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Assessment of Infantile Mineral Imbalances in Autism Spectrum Disorders (ASDs)
Open AccessConcept Paper

Proposed Toxic and Hypoxic Impairment of a Brainstem Locus in Autism

1
Autism Research Institute, 4182 Adams Avenue, San Diego, CA 92116, USA
2
Division of Endocrinology, Department of Medicine, New York University Medical School, New York, NY 10016, USA
*
Author to whom correspondence should be addressed.
Int. J. Environ. Res. Public Health 2013, 10(12), 6955-7000; https://doi.org/10.3390/ijerph10126955
Received: 20 September 2013 / Revised: 7 November 2013 / Accepted: 11 November 2013 / Published: 11 December 2013
(This article belongs to the Special Issue The Environment Risk of Autism)
Electrophysiological findings implicate site-specific impairment of the nucleus tractus solitarius (NTS) in autism. This invites hypothetical consideration of a large role for this small brainstem structure as the basis for seemingly disjointed behavioral and somatic features of autism. The NTS is the brain’s point of entry for visceral afference, its relay for vagal reflexes, and its integration center for autonomic control of circulatory, immunological, gastrointestinal, and laryngeal function. The NTS facilitates normal cerebrovascular perfusion, and is the seminal point for an ascending noradrenergic system that modulates many complex behaviors. Microvascular configuration predisposes the NTS to focal hypoxia. A subregion—the “pNTS”—permits exposure to all blood-borne neurotoxins, including those that do not readily transit the blood-brain barrier. Impairment of acetylcholinesterase (mercury and cadmium cations, nitrates/nitrites, organophosphates, monosodium glutamate), competition for hemoglobin (carbon monoxide, nitrates/nitrites), and higher blood viscosity (net systemic oxidative stress) are suggested to potentiate microcirculatory insufficiency of the NTS, and thus autism. View Full-Text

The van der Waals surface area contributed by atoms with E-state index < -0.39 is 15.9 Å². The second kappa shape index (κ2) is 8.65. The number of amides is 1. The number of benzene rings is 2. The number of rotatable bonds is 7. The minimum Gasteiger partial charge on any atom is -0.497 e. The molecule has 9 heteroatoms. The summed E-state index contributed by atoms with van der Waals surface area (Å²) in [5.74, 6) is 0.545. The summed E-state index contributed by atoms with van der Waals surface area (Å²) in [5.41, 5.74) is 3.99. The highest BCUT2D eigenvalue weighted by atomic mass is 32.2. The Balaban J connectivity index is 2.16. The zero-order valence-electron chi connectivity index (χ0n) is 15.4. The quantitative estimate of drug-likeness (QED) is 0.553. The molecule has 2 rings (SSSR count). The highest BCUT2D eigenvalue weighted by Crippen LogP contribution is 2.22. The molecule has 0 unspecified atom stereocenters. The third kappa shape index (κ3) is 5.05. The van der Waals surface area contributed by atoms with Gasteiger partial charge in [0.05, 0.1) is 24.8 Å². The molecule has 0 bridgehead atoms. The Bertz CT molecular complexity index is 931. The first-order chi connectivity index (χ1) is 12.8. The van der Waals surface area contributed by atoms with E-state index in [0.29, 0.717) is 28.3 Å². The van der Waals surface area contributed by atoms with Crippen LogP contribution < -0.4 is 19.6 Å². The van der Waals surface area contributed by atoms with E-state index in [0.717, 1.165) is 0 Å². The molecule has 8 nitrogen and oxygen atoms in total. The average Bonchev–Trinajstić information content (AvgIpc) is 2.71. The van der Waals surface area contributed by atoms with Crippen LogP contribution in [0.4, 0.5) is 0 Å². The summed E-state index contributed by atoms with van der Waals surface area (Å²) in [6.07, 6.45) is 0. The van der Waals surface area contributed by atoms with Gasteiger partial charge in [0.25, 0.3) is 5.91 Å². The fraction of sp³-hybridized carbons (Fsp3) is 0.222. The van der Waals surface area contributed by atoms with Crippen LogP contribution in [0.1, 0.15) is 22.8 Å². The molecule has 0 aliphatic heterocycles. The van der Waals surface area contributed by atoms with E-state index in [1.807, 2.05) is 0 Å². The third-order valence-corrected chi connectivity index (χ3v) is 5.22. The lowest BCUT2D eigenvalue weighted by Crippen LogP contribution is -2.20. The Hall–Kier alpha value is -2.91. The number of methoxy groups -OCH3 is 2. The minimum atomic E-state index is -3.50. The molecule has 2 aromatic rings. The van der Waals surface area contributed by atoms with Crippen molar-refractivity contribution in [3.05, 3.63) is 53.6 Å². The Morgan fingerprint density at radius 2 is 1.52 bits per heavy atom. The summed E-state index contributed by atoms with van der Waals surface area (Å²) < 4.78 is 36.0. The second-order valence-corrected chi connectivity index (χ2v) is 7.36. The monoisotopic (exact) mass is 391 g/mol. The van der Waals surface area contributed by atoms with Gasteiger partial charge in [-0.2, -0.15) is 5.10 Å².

Keywords: autism; nucleus tractus solitarius; blood-brain barrier; autonomic; baroreflex; toxins; hypoxia; perfusion; adrenergic; A2 neurons autism; nucleus tractus solitarius; blood-brain barrier; autonomic; baroreflex; toxins; hypoxia; perfusion; adrenergic; A2 neurons
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McGinnis, W.R.; Audhya, T.; Edelson, S.M. Proposed Toxic and Hypoxic Impairment of a Brainstem Locus in Autism. Int. J. Environ. Res. Public Health 2013, 10, 6955-7000.

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